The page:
September 19, 2016
#teachDH: Distant Reading in the Undergraduate Classroom
Close reading of primary sources is one of the most valuable skills historians can cultivate with their students. But as teachers, researchers, and students face unprecedented access to historical material in our “culture of abundance,” computer-assisted analysis of text is an increasingly viable and attractive skill. An insightful close reading of a single text, combined with a “distant reading” of a body of texts too large to comprehend on one’s own, can together offer students and researchers powerful new ways to understand historical documents.
Distant reading is one of the most well represented techniques in the Programming Historian’s cache of digital humanities tutorials. From identifying common phrases and sentence structures with AntConc to uncovering frequent keywords with MALLET, distant reading offers researchers an entryway into analyzing huge corpuses of text without requiring them to read through them line by line —— which could actually be an insurmountable task, depending on the scope of one’s archive, bibliography, or dataset.
Distant reading is a useful addition to any humanities researcher’s methodological toolkit. But it can also be really useful for teaching undergraduates how to research and analyze the many thousands of pages of archival documents that are being digitized every single day.
What might this look like in the classroom? Here’s an example from one of my own research and teaching areas, U.S. immigration history.
1892 to 1924 was a foundational era in the history of American immigration law and policy. 1892 was the first year when the regulation of immigration in the U.S. was brought under the supervision of a single federal office. In 1924, Congress passed the Johnson-Reed Act, a law that for the first time in American history limited immigration via numerical quotas based on national origin. Although the Johnson-Reed Act is known as one of the most exclusionary immigration laws of its time, it was hardly the first law in American history to restrict migration to the United States. The Page Act of 1875 and the Chinese Exclusion Act of 1882 paved the way for a tide of legislation that excluded many categories of immigrants from entering the country according to race, class, ability, sexuality, gender, and political affiliation.
There are many avenues for researching the evolution of exclusion in American immigration law. But one of the most accessible ways to do so is through the annual reports of immigration that the U.S. federal government published at the turn of the twentieth century. These annual reports are digitized and accessible to researchers and students through databases like HathiTrust, HeinOnline, and other databases available through many university library subscriptions.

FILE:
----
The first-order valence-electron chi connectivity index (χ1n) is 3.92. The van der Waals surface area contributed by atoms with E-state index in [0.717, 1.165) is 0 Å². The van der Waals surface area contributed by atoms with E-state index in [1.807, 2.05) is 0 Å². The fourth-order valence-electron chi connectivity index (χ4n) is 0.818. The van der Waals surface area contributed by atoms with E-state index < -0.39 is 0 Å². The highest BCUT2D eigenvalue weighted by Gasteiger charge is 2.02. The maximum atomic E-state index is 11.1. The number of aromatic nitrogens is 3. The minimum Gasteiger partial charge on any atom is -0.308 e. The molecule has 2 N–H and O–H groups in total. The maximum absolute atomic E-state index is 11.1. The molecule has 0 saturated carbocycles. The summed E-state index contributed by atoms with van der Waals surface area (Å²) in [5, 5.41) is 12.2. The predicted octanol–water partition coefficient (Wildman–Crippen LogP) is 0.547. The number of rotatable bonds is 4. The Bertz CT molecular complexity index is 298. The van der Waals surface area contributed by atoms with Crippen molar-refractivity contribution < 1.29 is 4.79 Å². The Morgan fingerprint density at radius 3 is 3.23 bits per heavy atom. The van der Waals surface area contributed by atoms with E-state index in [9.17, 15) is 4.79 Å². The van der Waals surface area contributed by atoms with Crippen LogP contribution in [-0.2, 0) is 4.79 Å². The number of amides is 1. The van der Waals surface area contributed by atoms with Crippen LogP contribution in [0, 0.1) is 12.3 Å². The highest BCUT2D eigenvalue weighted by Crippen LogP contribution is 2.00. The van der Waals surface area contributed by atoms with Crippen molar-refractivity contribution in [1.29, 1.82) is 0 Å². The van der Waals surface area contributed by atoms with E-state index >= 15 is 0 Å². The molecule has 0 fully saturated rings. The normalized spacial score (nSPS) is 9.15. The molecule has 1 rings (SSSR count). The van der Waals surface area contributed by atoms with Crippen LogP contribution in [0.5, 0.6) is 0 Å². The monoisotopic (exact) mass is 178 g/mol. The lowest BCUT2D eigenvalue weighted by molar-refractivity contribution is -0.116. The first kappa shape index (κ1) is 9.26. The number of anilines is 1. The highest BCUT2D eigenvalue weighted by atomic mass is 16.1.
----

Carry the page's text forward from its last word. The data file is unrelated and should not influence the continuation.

As a first foray into distant reading, instructors might encourage students to pick one annual report and run it through Voyant Tools. For example, a group of students could plug in the U.S. Department of Labor’s Annual Report on Immigration for the year 1910 and do a group think on the document’s major word frequencies.
They might not be surprised, for example, that the words “immigration,” “united,” and “states” are some of the most recurring words in the document.
But what about the word “alien”? Students might discuss what the frequency of this word suggests about how government officials were thinking about immigrants at the time.
Or how about “Chinese”? Students might dig deeper into the report and read more closely about why Chinese immigration was such a concern to immigration officials at the time — and, at the same time, they might think about why “Chinese” is the only ethnic descriptor among the document’s most frequent words.
On the other end of the spectrum, students might discuss why words like “border” and “deportation” — words that are extremely important in today’s debates about immigration — are not among the most frequent words in the report.
The possibilities for coming up with questions about primary sources through distant reading become even more powerful when working with multiple texts. For example, an instructor who teaches themselves how to topic model with Programming Historian could pass that knowledge on to students by having them run every single annual report on immigration from 1892 to 1924 through the Topic Modeling Tool, a user-friendly interface for topic modeling that students who have no coding knowledge can use in the classroom. Using the Topic Modeling Tool with the annual reports from this era of immigration history would give students a chance to begin identifying the topics that were of concern to government officials, and begin to make observations about how those concerns changed over time.
As Ted Underwood notes, topic modeling may be especially useful for individuals who are approaching a set of texts without a particular research question in mind. Distant reading is a great way for students in particular to begin analyzing historical documents — and could also be a great way for students to start coming up with questions for research papers that will allow them to practice close readings of primary sources and further develop their digital research skills.
Have you taught with distant reading, or used a PH tutorial on distant reading in your classroom? Let us know! Tweet @ProgHist with the hashtag #teachDH and share your experiences with us.